Manipulation increased rapidly in the last few decades. Why is this? The twentieth century brought enormous social changes to Western society. Primarily these changes involved the concept of universal suffrage, a movement towards a more humanistic society, an increasing emphasis on democratic institutions and a popular demand for accountability.

Political violence still happens, but it occurs less and less within our own societies. Government has tended to become more "scientific", more targeted and more systematic. Their methods of government parallel the development of "scientific management techniques" initiated by Ford, Taylor and the other early 20th century industrial modernisers.

Political manipulation as a sophisticated means of government fits in nicely with the tendency to use more systematised methods in management. Corporate interests have mirrored the increased interest in manipulation as a means of achieving strategic objectives, although it's not entirely sure whether corporate interests lead governments or vice versa.

Either way, manipulation is now fully fledged as a politically "legitimate" method of government which most of our modern politicians, civil servants and managers don't even think twice about.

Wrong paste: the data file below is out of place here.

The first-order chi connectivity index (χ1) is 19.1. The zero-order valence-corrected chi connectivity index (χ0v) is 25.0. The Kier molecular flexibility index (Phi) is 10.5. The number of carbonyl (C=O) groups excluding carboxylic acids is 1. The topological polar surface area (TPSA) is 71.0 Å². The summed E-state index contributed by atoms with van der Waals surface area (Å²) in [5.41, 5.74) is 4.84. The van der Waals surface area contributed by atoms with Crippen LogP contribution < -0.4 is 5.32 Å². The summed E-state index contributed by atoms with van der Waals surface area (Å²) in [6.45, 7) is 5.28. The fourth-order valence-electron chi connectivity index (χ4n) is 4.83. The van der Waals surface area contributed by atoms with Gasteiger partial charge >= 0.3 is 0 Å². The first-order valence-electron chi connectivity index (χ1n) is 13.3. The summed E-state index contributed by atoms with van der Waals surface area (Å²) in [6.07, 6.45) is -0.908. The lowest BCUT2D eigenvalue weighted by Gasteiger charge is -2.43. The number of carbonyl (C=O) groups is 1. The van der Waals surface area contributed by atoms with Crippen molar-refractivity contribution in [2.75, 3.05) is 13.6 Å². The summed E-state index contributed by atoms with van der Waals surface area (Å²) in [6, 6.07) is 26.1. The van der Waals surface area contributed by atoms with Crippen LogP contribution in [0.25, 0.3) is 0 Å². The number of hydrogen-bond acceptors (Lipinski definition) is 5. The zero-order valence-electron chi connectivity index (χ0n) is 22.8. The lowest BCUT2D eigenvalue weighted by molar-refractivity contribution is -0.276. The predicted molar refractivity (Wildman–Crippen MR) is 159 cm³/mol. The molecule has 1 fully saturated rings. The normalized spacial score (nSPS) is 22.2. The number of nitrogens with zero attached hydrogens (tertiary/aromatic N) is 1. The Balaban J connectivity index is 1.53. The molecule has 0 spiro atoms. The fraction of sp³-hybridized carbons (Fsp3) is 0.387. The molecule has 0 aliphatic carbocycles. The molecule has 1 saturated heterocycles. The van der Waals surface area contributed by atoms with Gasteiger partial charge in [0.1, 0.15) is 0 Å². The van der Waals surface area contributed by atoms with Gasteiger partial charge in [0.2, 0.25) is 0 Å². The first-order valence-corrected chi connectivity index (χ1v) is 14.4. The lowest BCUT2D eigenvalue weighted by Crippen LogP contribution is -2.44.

If we remove the moral overtones, we begin to understand why manipulation is so very "useful" as a means of social control.

Manipulation can be perceived as "useful" for several reasons depending on whether you look at it as a sociologist or from the point of view of the manipulator:

  • Low Cost: Manipulation is an efficient method of social control because it achieves its results with relatively low costs.

  • Low Violence: Manipulation avoids more coercive methods and reduces political violence. It can achieve the same results with much less bloodshed.

  • High Deniability: Many acts of manipulation are highly deniable. A carefully designed manipulation can be totally secret and can be almost completely covered up and made untraceable.

  • No Consequence: Manipulation does not usually cause the often unpleasant consequences of coercion such as revenge against the manipulator.

  • Democratic: Manipulation is a relatively democratic technique, by which we mean that many manipulative techniques are available to many or all of us. Many of us are already using these techniques in some way every day.

Manipulation tends to "level the playing field" between those that have a lot of power and those that do not. Most of us have experienced manipulation in one form or another - maybe by that pushy sash windows sales guy? In this sense manipulation supersedes coercion as a means of social control, and balances the disparity between powerful and powerless